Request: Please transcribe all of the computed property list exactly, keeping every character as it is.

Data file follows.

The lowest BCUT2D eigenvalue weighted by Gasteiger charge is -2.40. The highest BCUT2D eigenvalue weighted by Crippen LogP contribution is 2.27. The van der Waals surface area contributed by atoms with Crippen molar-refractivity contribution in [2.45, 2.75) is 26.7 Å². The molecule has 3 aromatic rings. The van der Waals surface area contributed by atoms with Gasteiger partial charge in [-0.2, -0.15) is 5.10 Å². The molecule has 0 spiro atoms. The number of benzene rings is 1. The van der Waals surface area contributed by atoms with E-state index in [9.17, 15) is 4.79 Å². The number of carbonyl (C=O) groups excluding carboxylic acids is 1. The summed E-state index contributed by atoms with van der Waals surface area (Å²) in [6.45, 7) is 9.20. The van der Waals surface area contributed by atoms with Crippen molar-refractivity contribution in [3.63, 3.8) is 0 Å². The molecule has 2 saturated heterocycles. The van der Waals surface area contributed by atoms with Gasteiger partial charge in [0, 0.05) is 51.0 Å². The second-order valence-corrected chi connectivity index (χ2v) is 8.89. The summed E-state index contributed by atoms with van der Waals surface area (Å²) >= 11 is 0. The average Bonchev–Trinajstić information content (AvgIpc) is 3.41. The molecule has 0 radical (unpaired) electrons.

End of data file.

The lowest BCUT2D eigenvalue weighted by Gasteiger charge is -2.40. The highest BCUT2D eigenvalue weighted by Crippen LogP contribution is 2.27. The van der Waals surface area contributed by atoms with Crippen molar-refractivity contribution in [2.45, 2.75) is 26.7 Å². The molecule has 3 aromatic rings. The van der Waals surface area contributed by atoms with Gasteiger partial charge in [-0.2, -0.15) is 5.10 Å². The molecule has 0 spiro atoms. The number of benzene rings is 1. The van der Waals surface area contributed by atoms with E-state index in [9.17, 15) is 4.79 Å². The number of carbonyl (C=O) groups excluding carboxylic acids is 1. The summed E-state index contributed by atoms with van der Waals surface area (Å²) in [6.45, 7) is 9.20. The van der Waals surface area contributed by atoms with Crippen molar-refractivity contribution in [3.63, 3.8) is 0 Å². The molecule has 2 saturated heterocycles. The van der Waals surface area contributed by atoms with Gasteiger partial charge in [0, 0.05) is 51.0 Å². The second-order valence-corrected chi connectivity index (χ2v) is 8.89. The summed E-state index contributed by atoms with van der Waals surface area (Å²) >= 11 is 0. The average Bonchev–Trinajstić information content (AvgIpc) is 3.41. The molecule has 0 radical (unpaired) electrons.